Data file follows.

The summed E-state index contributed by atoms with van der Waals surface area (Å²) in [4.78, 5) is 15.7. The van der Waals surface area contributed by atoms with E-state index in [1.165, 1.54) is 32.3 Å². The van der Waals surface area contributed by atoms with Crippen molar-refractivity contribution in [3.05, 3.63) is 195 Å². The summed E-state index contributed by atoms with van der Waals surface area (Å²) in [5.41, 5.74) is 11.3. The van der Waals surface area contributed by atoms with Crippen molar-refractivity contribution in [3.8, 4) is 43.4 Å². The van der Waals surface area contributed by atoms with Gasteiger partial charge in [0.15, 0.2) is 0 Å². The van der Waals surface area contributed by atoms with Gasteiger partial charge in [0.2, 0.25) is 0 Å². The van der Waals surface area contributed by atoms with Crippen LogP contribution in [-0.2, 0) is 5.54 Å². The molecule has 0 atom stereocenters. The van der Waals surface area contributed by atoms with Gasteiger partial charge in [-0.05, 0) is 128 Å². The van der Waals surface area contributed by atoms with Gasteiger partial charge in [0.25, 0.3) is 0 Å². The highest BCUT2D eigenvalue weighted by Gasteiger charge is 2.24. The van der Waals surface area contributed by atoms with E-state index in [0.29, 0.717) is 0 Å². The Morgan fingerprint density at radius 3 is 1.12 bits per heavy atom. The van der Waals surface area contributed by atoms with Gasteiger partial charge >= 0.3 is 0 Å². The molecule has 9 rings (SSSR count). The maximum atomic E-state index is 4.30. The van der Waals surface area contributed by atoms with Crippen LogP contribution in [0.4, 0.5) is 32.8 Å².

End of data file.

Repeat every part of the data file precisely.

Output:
The summed E-state index contributed by atoms with van der Waals surface area (Å²) in [4.78, 5) is 15.7. The van der Waals surface area contributed by atoms with E-state index in [1.165, 1.54) is 32.3 Å². The van der Waals surface area contributed by atoms with Crippen molar-refractivity contribution in [3.05, 3.63) is 195 Å². The summed E-state index contributed by atoms with van der Waals surface area (Å²) in [5.41, 5.74) is 11.3. The van der Waals surface area contributed by atoms with Crippen molar-refractivity contribution in [3.8, 4) is 43.4 Å². The van der Waals surface area contributed by atoms with Gasteiger partial charge in [0.15, 0.2) is 0 Å². The van der Waals surface area contributed by atoms with Gasteiger partial charge in [0.2, 0.25) is 0 Å². The van der Waals surface area contributed by atoms with Crippen LogP contribution in [-0.2, 0) is 5.54 Å². The molecule has 0 atom stereocenters. The van der Waals surface area contributed by atoms with Gasteiger partial charge in [-0.05, 0) is 128 Å². The van der Waals surface area contributed by atoms with Gasteiger partial charge in [0.25, 0.3) is 0 Å². The highest BCUT2D eigenvalue weighted by Gasteiger charge is 2.24. The van der Waals surface area contributed by atoms with E-state index in [0.29, 0.717) is 0 Å². The Morgan fingerprint density at radius 3 is 1.12 bits per heavy atom. The van der Waals surface area contributed by atoms with Gasteiger partial charge >= 0.3 is 0 Å². The molecule has 9 rings (SSSR count). The maximum atomic E-state index is 4.30. The van der Waals surface area contributed by atoms with Crippen LogP contribution in [0.4, 0.5) is 32.8 Å².